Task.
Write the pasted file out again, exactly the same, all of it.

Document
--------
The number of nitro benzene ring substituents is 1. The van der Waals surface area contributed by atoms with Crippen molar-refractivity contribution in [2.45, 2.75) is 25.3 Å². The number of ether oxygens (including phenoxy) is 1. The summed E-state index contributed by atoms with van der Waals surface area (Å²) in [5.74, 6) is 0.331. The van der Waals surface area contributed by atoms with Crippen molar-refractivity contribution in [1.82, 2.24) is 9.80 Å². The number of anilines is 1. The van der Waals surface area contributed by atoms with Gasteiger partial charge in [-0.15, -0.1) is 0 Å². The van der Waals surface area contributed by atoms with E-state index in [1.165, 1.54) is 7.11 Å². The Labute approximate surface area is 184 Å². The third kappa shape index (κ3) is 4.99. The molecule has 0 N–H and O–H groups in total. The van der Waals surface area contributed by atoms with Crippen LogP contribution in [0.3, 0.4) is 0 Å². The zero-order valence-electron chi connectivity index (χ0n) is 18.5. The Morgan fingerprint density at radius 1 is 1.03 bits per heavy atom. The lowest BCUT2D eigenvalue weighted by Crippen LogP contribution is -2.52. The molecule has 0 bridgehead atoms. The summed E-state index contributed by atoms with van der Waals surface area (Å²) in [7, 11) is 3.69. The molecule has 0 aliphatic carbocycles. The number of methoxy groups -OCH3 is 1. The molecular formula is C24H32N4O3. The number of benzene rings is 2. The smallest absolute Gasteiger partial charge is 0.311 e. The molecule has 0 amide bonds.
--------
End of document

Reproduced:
The number of nitro benzene ring substituents is 1. The van der Waals surface area contributed by atoms with Crippen molar-refractivity contribution in [2.45, 2.75) is 25.3 Å². The number of ether oxygens (including phenoxy) is 1. The summed E-state index contributed by atoms with van der Waals surface area (Å²) in [5.74, 6) is 0.331. The van der Waals surface area contributed by atoms with Crippen molar-refractivity contribution in [1.82, 2.24) is 9.80 Å². The number of anilines is 1. The van der Waals surface area contributed by atoms with Gasteiger partial charge in [-0.15, -0.1) is 0 Å². The van der Waals surface area contributed by atoms with E-state index in [1.165, 1.54) is 7.11 Å². The Labute approximate surface area is 184 Å². The third kappa shape index (κ3) is 4.99. The molecule has 0 N–H and O–H groups in total. The van der Waals surface area contributed by atoms with Crippen LogP contribution in [0.3, 0.4) is 0 Å². The zero-order valence-electron chi connectivity index (χ0n) is 18.5. The Morgan fingerprint density at radius 1 is 1.03 bits per heavy atom. The lowest BCUT2D eigenvalue weighted by Crippen LogP contribution is -2.52. The molecule has 0 bridgehead atoms. The summed E-state index contributed by atoms with van der Waals surface area (Å²) in [7, 11) is 3.69. The molecule has 0 aliphatic carbocycles. The number of methoxy groups -OCH3 is 1. The molecular formula is C24H32N4O3. The number of benzene rings is 2. The smallest absolute Gasteiger partial charge is 0.311 e. The molecule has 0 amide bonds.